Dan G. White
Historically, the first tennis rackets were produced in the 1860s. Beginning in the 1880s, the sport of tennis began to emerge and, by 1920 the sport saw a surge in patent applications for racket designs, construction techniques, stringing, presses and balls. During this time, thick handles with no grips transformed into the thinner handles with leather grips. The 1940s through the 1980s marked the modern era of the wood racket with some very well-designed and well-constructed rackets produced, not to mention the volume of rackets produced during the tennis boom of the 1970s.
Within the last three years, I have spent at least $15,000 on rackets.
There are many ways to collect wooden tennis rackets, from antique rackets (about 1860-1920), to the player-endorsed wood rackets, which ended in the early 1980s after powerful composite rackets replaced its wooden counterpart. Most of the true legends of tennis had at least one endorsed racket. Many manufacturers avoided endorsements due to the associated costs involved. However, these rackets are now sought after and collected around the world.
Wood rackets are a lost art, sporting beautiful and ornate construction. There were many patents filed on racket designs, some of which border on just plain odd. One could focus on just the odd rackets, while others strive to collect all the player-endorsed rackets of which include more than 200 players (some players endorsed as many as 20 or more different models).
Within these collections are “junior” models, racket head covers and presses, and tennis balls. To the collector’s delight, there are a great number of new rackets still in the original packaging that can be had — after all the condition of the racket is important to its value.
An even more challenging subset of player endorsed rackets is the player endorsed photo decal models of which both the player’s name and photo appeared on the racket. I know some serious collectors who have spent half a lifetime collecting photo decal rackets. It’s believed at least 80 rackets feature players or non-tennis players such as Joe Namath (football player), Hugh Forgie (badminton champion) and one is even a sports mogul’s daughter Ellen Renwal (her real name was Lawner – Renwal spelled backward).
Since I started my collection of photo decal rackets, I have obtained 40 of the 80 players – the last 40 are getting very hard to find. The main producers of endorsed rackets included Wilson, Bancroft, Slazenger, Chemold, Regent, Spalding, Dunlop, Wright & Ditson and MacGregor.
Most collectors take this hobby seriously and have collected pieces for investment purposes. I have seen rackets sell for more than $5,000, although these are so rare that only a few exist in the world. The more common rackets go for as little as $1 on eBay.
The good news is that there is still plenty of wood rackets from the 1900s and more coming available as attics and garages are cleaned out. I am amazed at the number of unique rackets I have found in local thrift stores. On any given day, there are more than 200 wood rackets for sale on eBay, a quick way to acquire the more common rackets still available at good prices.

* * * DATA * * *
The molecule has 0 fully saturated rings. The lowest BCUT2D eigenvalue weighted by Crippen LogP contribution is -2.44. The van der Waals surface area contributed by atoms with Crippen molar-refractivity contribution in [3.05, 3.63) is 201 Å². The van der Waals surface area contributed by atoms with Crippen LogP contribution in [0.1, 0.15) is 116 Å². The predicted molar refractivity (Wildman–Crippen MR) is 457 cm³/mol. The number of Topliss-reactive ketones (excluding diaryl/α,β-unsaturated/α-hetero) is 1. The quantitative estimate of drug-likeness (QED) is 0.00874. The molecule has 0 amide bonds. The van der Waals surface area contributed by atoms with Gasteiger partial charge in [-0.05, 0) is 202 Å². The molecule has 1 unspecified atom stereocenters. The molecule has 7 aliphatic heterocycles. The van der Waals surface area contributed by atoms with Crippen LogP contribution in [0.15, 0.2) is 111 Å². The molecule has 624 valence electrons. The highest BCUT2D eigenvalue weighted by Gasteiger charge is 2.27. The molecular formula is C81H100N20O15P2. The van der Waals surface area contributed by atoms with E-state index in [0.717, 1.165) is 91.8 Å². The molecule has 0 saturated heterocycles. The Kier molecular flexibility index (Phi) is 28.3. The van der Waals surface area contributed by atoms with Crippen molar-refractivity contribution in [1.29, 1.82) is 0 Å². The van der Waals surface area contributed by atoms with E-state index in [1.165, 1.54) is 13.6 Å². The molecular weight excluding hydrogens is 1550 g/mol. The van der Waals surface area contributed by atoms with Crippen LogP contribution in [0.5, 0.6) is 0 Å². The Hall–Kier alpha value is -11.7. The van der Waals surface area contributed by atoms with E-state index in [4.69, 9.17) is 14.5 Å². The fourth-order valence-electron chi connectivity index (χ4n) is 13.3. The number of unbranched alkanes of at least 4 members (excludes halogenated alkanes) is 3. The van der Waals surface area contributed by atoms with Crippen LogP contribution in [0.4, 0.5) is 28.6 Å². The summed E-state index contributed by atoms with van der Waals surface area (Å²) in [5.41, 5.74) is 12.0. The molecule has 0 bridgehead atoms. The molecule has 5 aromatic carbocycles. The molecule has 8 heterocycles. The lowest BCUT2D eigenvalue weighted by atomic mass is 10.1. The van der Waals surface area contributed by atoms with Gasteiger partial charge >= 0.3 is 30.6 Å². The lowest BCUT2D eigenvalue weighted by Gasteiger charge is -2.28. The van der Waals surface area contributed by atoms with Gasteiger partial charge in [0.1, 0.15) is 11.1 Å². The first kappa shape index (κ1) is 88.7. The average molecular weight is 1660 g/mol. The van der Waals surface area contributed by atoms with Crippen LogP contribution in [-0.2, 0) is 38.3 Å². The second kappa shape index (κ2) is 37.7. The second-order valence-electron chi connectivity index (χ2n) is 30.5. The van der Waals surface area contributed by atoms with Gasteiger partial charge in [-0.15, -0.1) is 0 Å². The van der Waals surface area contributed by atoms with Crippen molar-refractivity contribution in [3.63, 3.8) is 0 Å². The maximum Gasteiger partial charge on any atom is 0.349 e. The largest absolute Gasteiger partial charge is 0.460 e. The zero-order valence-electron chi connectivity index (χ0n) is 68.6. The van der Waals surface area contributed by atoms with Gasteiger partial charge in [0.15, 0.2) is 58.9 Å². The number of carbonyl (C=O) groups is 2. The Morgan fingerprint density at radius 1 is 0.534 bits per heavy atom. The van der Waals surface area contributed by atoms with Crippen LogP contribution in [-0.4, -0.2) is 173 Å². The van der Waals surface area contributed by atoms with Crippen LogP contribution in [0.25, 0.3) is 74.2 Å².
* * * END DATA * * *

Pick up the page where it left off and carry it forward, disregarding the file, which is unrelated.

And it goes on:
You can expect to pay about $2 to $4 in a thrift store for a wood racket. On eBay, you may get a racket for $2 and pay an additional $6 to $12 in shipping costs. I have paid as little as $0.99 and as much as $700 for a racket on eBay.
No one knows how many collectors there are but the number appears to be growing. There are dealers who sell rackets as well as other tennis memorabilia and they are looking to sell at top dollar.
Another fun addition to collecting is to get these rackets autographed by the legends. I have been successful in getting many of these players to sign my rackets at charity tennis events where these long-retired players show up for fundraisers. I have autographed rackets, including Billie Jean King, Bjorn Borg, John McEnroe, Chris Evert, Jimmy Connors and Martina Navratilova, just to name a few. And don’t forget to add the history of each player.
For example, I recently found a German racket endorsed by Hans Nusslein, whom I had never heard of. However, after a little Internet investigation, it turns out that Nusslein was a champion in the 1930s and had beaten American champion Bill Tilden several times. He won the World Professional singles title in 1933 and the U.S. Professional title in 1934. He was inducted into the International Tennis Hall of Fame in 2006 — fascinating stuff!
One final challenge to collecting wooden tennis rackets is storage and record keeping. At more than 1,500 rackets, storage has certainly become a challenge.
My rare and most valuable rackets are in glass-covered shadow boxes hanging on the walls (these tend to be of the antique vintage), and my favorite player endorsed rackets are on a beautiful wood rotating carousel of my design (the “RacketRack”) holding up to 96 rackets each. The 80-inch tall carousel rotates in a very small three-foot diameter circle, taking up very little room and allowing for easy viewing.
Dan White resides in South Florida. He is a publisher and editor of a professional trade magazine and an avid tennis fan and player. He was a teaching pro in California and played tennis for Florida Atlantic University in the early 1970s. He is a member of the Tennis Collectors of America and the International Tennis Hall of Fame and Museum in Newport, Rhode Island. Mr. White is currently working on a new book titled “A Field Guide to Player-Endorsed Wood Rackets.”
Related Links: eBay Guide: Wooden Tennis Rackets